Freedom Isn’t Free

When I was a little girl, we always recognized and celebrated Memorial Day. As a child, I thought I knew what we were celebrating, even though my focus was on one event that was the most important to me. Which was the end of the school year. I hated school. I always did, which is ironic that I ended up being a life-long learner as well as earning a Master’s Degree in physical therapy just 3 months shy of my 40th birthday.

But as an adult I fully understand the incredible sacrifices that have been made by ordinary people who did extraordinary things to allow me the freedom and the ability to make some of the choices that I have made in my life. The freedom that we so often take for granted. The kind of freedom that people have fought and died for over the course of over 243 years. 

It boggles my mind to think about the tremendous amount of courage and determination that drove the founders of this great nation, the men and women, who were willing to put everything on the line for freedom. Their lives, their homes, their families. And the courage that makes the few that answer the call–the call to serve.

For me. For you. For all of us. Every Memorial Day, as we enjoy a 3-day weekend with picnics, cook-outs, beach trips and volleyball, I take a few minutes to  get down on my knees and thank God for my freedom. Then I look at the sky and say to all of those fallen heroes, “Well done. And thank you for my freedom.”

Because as we all know, freedom comes at a high price. Freedom isn’t free. And it never will be.

Seize The Day

A few days ago I woke up feeling heavy and sluggish. Gingerly I rolled over in bed, got up, and staggered toward the enticing aroma of fresh coffee brewing. Ahhhh, coffee! I followed it into the kitchen where my husband and 3 dogs greeted me with wagging tails and a cheery “Good Morning!” Easy for them to say.

Eventually the coffee worked its magic well enough for me to give everyone a pat on the head (including my husband) before going down to my girl cave to get some work done. I also had to clean the kitchen, get dinner in the crock pot, get dressed and head out the door for ballet class. I had a lot to get done, and I was in a crappy mood. I made sure I took my bad mood with me as I made my way downstairs.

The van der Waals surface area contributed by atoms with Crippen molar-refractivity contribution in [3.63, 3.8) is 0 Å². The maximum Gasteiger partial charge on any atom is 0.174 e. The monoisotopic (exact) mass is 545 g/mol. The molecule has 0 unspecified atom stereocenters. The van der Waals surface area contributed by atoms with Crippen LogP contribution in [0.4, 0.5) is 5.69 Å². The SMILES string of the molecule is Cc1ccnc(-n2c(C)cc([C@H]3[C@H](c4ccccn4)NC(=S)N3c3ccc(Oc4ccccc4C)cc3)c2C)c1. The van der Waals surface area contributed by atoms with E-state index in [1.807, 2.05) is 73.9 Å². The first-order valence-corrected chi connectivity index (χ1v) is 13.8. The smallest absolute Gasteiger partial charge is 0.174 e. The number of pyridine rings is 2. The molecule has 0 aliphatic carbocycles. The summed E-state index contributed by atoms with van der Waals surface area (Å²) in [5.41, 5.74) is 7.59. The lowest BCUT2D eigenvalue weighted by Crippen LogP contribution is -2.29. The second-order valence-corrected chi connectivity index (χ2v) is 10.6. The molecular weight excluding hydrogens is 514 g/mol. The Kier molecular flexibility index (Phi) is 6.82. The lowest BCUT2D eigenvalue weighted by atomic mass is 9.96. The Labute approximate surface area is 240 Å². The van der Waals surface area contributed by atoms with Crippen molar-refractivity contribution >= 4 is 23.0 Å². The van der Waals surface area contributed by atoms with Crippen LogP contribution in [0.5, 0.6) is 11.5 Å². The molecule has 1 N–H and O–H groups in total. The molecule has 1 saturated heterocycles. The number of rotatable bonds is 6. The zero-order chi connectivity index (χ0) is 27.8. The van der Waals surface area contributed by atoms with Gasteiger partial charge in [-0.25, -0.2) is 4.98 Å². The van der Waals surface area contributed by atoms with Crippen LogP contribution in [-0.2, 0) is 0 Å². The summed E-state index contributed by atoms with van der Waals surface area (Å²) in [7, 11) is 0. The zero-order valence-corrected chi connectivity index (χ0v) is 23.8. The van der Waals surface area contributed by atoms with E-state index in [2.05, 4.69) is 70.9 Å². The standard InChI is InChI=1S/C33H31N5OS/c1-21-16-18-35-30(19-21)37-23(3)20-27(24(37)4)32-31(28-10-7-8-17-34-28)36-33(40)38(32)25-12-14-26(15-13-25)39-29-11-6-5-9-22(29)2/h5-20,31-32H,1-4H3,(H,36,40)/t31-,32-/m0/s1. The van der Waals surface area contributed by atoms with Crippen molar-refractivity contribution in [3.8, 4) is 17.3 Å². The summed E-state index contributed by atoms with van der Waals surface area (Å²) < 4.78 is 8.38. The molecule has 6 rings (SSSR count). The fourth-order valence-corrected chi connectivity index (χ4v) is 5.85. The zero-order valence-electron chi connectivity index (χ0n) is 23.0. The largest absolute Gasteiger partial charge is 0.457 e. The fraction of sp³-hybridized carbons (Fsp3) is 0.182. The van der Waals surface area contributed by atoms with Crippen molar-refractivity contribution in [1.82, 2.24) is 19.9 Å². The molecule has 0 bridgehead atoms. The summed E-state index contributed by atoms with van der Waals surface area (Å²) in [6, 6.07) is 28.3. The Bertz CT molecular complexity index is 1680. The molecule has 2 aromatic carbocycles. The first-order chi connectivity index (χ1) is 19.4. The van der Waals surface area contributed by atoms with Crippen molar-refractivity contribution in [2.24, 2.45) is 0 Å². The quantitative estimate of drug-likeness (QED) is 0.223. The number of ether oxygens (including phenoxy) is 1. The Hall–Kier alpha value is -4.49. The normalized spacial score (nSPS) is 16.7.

But something funny happened. All of a sudden my creative juices began to flow. There I was, writing and working, working and writing. My mood began to shift and I felt lighter, and happier as I pounded away at the keys. Here’s one of my many deep, dark secrets–I can’t type. I never learned how. I’m a writer that can’t type and a physical therapist that hates exercise and thinks that chocolate is food. I giggled at the irony.

I glanced at the clock and got a shock. It was so late I would have to scramble to get dressed in time for class. Forget about cleaning the kitchen and making dinner. I was panicked about being late for class and agitated that I would lose momentum with my work. My bad mood returned.

As I ran around like a crazy person, I stopped cold. What was I doing to myself? I was exhausted, and it was obvious that my stress (as well as my bad mood), was purely self-inflicted. I went back into the kitchen, patted everyone on the head again (including my husband), and sat down to have breakfast with him. Surprised, he asked, “No barre today?” “No,” I replied. “I’m going to stay home, relax, and get some work done.” He smiled and patted me on the head.

There are a lot of life’s lessons in this story. First, we have much more control over our mood than we think we do. All it takes is self-awareness and introspection to lower our stress levels and change the course of our day. Next, it’s important to laugh at ourselves and embrace our idiosyncrasies. Also, sometimes we need to pass on the barre, no matter how tempting it is. Finally,  everyone could use a pat on the head. And a belly rub. It’s good for the soul. Besides, it makes us laugh. Most of all, remember to seize the day, and take charge of your life.